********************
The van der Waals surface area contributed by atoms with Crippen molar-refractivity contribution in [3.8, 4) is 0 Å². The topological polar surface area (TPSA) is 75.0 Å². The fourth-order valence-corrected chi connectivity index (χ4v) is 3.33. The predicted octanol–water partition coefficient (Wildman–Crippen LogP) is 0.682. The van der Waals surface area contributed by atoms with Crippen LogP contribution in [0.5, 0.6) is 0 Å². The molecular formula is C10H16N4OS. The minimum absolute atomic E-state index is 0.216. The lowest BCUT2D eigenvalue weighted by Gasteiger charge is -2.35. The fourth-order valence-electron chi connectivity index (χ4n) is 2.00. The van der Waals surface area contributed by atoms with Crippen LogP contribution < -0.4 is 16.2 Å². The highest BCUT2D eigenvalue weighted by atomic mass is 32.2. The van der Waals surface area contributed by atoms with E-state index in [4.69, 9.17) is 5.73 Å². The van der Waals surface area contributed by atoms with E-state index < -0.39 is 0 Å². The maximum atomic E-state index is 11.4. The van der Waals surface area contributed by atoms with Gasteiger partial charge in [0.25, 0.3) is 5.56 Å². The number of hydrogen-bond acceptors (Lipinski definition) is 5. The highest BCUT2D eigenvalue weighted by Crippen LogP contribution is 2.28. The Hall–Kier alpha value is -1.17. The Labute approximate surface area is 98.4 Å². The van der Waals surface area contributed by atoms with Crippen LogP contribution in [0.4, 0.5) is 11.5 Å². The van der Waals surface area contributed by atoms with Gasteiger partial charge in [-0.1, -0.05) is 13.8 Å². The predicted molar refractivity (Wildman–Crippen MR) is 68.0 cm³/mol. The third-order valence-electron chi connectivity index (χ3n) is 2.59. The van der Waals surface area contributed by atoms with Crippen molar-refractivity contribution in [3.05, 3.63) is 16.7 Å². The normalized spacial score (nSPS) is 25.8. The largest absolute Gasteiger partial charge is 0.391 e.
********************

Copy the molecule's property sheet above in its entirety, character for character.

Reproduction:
The van der Waals surface area contributed by atoms with Crippen molar-refractivity contribution in [3.8, 4) is 0 Å². The topological polar surface area (TPSA) is 75.0 Å². The fourth-order valence-corrected chi connectivity index (χ4v) is 3.33. The predicted octanol–water partition coefficient (Wildman–Crippen LogP) is 0.682. The van der Waals surface area contributed by atoms with Crippen LogP contribution in [0.5, 0.6) is 0 Å². The molecular formula is C10H16N4OS. The minimum absolute atomic E-state index is 0.216. The lowest BCUT2D eigenvalue weighted by Gasteiger charge is -2.35. The fourth-order valence-electron chi connectivity index (χ4n) is 2.00. The van der Waals surface area contributed by atoms with Crippen LogP contribution < -0.4 is 16.2 Å². The highest BCUT2D eigenvalue weighted by atomic mass is 32.2. The van der Waals surface area contributed by atoms with E-state index in [4.69, 9.17) is 5.73 Å². The van der Waals surface area contributed by atoms with E-state index < -0.39 is 0 Å². The maximum atomic E-state index is 11.4. The van der Waals surface area contributed by atoms with Gasteiger partial charge in [0.25, 0.3) is 5.56 Å². The number of hydrogen-bond acceptors (Lipinski definition) is 5. The highest BCUT2D eigenvalue weighted by Crippen LogP contribution is 2.28. The Hall–Kier alpha value is -1.17. The Labute approximate surface area is 98.4 Å². The van der Waals surface area contributed by atoms with Crippen LogP contribution in [0.4, 0.5) is 11.5 Å². The van der Waals surface area contributed by atoms with Gasteiger partial charge in [-0.1, -0.05) is 13.8 Å². The predicted molar refractivity (Wildman–Crippen MR) is 68.0 cm³/mol. The third-order valence-electron chi connectivity index (χ3n) is 2.59. The van der Waals surface area contributed by atoms with Crippen molar-refractivity contribution in [3.05, 3.63) is 16.7 Å². The normalized spacial score (nSPS) is 25.8. The largest absolute Gasteiger partial charge is 0.391 e.